Hello meds and pre-meds,
I've been researching the option of becoming a D.O instead of an M.D becasue it seems the D.O concept is more compatible to my way of thinking.
I have a few questions to anyone with knowledge on this subject. What is the biggest diffrence between these two types of doctors? Any advantages or disadvantages from being eithier? I know most D.O's are in primary care (which is where I want to go) but does this limit them? Can D.O's be surgeons?
What is up with residency for D.O's I know following graduation there is a 12 month rotationg internship, but I get the impression that residency following this is optional. How can this be competitive with M.D's who are required at least 2 years of residency? Is there clerkships and hands on patient care during the 4 years at a D.O school? Or is the 12 month roatating clerkship pretty much a 5th year?
Sorry for the many questions, please fill me in.
The only difference between D.O.s and M.D.s is that D.O.s learn manipulative therapy while in medical school. Once the D.O.s graduate and begin residency they can either continue in a D.O. residency or move into the allopathic (MD) system for their residency. 65% of D.O.s go allopathic! If they do they work side by side with the MD residents. Even if they take a DO residency they are often trained side by side with the MD residents! A D.O. can take a residency in any specialty including radiology, pathology, anesthesiology, and surgery. Many go into primary care but many MDs go into primary care too. I think a lot of D.O.s do orthopedic surgery. In the past ten years D.O. has become indistinguishable from M.D. (except for the letters after their name!)
|QUOTE (skypilot @ Jan 21 2003, 10:49 PM)|
|The only difference between D.O.s and M.D.s is that D.O.s learn manipulative therapy while in medical school. Once the D.O.s graduate and begin residency they can either continue in a D.O. residency or move into the allopathic (MD) system for their residency. 65% of D.O.s go allopathic! If they do they work side by side with the MD residents. Even if they take a DO residency they are often trained side by side with the MD residents! A D.O. can take a residency in any specialty including radiology, pathology, anesthesiology, and surgery. Many go into primary care but many MDs go into primary care too. I think a lot of D.O.s do orthopedic surgery. In the past ten years D.O. has become indistinguishable from M.D. (except for the letters after their name!)|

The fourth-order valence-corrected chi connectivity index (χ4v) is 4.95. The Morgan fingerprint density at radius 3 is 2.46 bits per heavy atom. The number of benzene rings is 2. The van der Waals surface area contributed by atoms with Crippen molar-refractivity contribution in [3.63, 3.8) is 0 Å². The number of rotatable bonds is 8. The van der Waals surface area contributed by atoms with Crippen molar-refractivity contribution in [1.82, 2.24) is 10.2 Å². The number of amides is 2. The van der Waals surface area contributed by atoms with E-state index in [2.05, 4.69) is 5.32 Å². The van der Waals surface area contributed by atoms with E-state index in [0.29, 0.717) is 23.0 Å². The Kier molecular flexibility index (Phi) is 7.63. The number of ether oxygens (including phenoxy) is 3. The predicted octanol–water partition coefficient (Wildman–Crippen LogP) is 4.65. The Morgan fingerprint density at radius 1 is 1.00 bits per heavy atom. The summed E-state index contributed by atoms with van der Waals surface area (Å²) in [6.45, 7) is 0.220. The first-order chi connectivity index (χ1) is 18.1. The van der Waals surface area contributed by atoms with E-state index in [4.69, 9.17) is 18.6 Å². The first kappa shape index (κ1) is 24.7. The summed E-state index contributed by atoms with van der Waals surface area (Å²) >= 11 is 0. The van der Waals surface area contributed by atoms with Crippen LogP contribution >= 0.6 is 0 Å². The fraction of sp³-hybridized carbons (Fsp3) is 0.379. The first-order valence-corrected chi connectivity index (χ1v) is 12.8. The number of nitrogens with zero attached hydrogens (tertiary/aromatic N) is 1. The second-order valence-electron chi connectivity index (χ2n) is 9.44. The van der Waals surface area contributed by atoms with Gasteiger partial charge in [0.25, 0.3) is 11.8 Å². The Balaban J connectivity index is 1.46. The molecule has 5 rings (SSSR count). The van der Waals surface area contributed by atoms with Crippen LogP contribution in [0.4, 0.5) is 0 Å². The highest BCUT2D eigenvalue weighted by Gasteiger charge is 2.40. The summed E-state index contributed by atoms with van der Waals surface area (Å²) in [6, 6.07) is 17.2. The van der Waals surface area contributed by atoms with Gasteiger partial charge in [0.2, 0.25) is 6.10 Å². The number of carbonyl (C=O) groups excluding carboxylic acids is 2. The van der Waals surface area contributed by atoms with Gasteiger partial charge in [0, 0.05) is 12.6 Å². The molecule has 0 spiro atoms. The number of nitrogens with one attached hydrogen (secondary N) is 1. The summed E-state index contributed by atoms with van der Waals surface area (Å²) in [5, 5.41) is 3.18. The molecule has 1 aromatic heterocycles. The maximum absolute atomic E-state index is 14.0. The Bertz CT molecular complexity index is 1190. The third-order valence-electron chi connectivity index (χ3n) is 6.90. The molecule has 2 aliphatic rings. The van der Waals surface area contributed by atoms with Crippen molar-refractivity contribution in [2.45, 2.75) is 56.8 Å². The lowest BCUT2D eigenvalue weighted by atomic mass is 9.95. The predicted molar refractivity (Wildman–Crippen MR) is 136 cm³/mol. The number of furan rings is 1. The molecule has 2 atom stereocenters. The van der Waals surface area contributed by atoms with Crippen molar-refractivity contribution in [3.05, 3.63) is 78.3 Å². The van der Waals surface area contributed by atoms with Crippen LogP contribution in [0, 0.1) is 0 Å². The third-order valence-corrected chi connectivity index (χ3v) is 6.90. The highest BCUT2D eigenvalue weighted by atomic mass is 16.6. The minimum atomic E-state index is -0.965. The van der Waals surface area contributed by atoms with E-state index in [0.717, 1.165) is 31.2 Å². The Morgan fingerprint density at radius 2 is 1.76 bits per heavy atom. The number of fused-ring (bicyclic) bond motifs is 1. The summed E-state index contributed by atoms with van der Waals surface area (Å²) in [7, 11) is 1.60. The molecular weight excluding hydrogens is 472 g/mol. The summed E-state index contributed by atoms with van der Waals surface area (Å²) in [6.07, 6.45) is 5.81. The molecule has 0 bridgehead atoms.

Ummm...maybe this is a stupid question but doesnt a DO going into an MD residency kinda defeat the purpose of going to DO med school in the first place? Probably 90% of what you learn is in residency anyways, and MD residencies have nothing to do with OMM or the other osteopathic concepts.
Seems like a DO going into an MD residency would be a good way not to use the unique skills that DOs have.
Glad to see someone researching the DO-pathway. I am also ecstatic to see that this question on OPM elicits an intelligent & mature discussion vs. other on-line forums where it becomes a childish free-for-all.
There are many points, overt & covert, that need to made regarding your inquiry. I cannot hope to hit them all, so do not hesitate to respond with additional questions…I am most happy to answer them. Furthermore, I will do so in the brutally honest style that I am so well known for.
Regarding opportunities for DOs vs MDs – legally, if an MD can do it, train it or claim it – a DO can as well. Legally, the two degrees are indfferentiable. You will find far greater differences in curriculum by comparing individual MD & DO schools than you would by a lump comparison of MD vs DO curricula. Excepting the inclusion of manipulative medicine (interchangably referred to as: OMM, OMT, OTM…), there is no significant differences b/t what you are taught in an MD or DO program. However, there are significant “syle” differences. But, again, you will find that this variance is far more related to the individual programs than their status as MD or DO conveying institutions. For example, I am about to graduate from the founding DO school – the place where it all began. And, I figured that we had to be the most touchy-feely, I love everyone school out there. BUT, when I began working with the Mich St MD students here in Sagainw, I learned that my belief was a delusion…they indeed are much more touchy-feely and more strictly adherent to many classically “Osteopathic Tenets” than even the ‘mother ship’, from whence I came.